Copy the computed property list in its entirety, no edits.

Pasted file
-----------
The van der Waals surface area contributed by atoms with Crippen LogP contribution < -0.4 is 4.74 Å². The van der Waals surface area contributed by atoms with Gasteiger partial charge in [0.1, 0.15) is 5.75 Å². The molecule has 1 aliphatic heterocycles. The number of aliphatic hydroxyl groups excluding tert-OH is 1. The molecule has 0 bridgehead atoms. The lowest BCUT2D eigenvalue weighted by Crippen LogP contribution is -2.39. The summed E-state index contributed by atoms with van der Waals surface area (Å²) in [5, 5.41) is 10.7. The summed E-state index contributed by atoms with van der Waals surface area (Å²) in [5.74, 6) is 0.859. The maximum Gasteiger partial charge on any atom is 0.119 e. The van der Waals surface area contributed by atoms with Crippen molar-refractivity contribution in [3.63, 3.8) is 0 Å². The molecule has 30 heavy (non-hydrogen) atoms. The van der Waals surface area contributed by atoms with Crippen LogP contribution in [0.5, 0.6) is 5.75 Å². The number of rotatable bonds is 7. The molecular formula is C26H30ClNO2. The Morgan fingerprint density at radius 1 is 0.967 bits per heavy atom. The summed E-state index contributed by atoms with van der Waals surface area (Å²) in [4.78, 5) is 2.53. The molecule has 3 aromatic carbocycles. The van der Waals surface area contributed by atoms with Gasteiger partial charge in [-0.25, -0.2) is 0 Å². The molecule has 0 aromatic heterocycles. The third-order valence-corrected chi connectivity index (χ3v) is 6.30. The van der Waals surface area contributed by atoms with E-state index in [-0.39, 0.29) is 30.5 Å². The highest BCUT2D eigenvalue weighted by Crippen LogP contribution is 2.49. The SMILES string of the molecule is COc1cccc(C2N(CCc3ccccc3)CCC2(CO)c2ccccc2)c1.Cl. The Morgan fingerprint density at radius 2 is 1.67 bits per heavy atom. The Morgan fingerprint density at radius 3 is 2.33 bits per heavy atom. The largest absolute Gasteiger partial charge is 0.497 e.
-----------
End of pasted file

The van der Waals surface area contributed by atoms with Crippen LogP contribution < -0.4 is 4.74 Å². The van der Waals surface area contributed by atoms with Gasteiger partial charge in [0.1, 0.15) is 5.75 Å². The molecule has 1 aliphatic heterocycles. The number of aliphatic hydroxyl groups excluding tert-OH is 1. The molecule has 0 bridgehead atoms. The lowest BCUT2D eigenvalue weighted by Crippen LogP contribution is -2.39. The summed E-state index contributed by atoms with van der Waals surface area (Å²) in [5, 5.41) is 10.7. The summed E-state index contributed by atoms with van der Waals surface area (Å²) in [5.74, 6) is 0.859. The maximum Gasteiger partial charge on any atom is 0.119 e. The van der Waals surface area contributed by atoms with Crippen molar-refractivity contribution in [3.63, 3.8) is 0 Å². The molecule has 30 heavy (non-hydrogen) atoms. The van der Waals surface area contributed by atoms with Crippen LogP contribution in [0.5, 0.6) is 5.75 Å². The number of rotatable bonds is 7. The molecular formula is C26H30ClNO2. The Morgan fingerprint density at radius 1 is 0.967 bits per heavy atom. The summed E-state index contributed by atoms with van der Waals surface area (Å²) in [4.78, 5) is 2.53. The molecule has 3 aromatic carbocycles. The van der Waals surface area contributed by atoms with Gasteiger partial charge in [-0.25, -0.2) is 0 Å². The molecule has 0 aromatic heterocycles. The third-order valence-corrected chi connectivity index (χ3v) is 6.30. The van der Waals surface area contributed by atoms with E-state index in [-0.39, 0.29) is 30.5 Å². The highest BCUT2D eigenvalue weighted by Crippen LogP contribution is 2.49. The SMILES string of the molecule is COc1cccc(C2N(CCc3ccccc3)CCC2(CO)c2ccccc2)c1.Cl. The Morgan fingerprint density at radius 2 is 1.67 bits per heavy atom. The Morgan fingerprint density at radius 3 is 2.33 bits per heavy atom. The largest absolute Gasteiger partial charge is 0.497 e.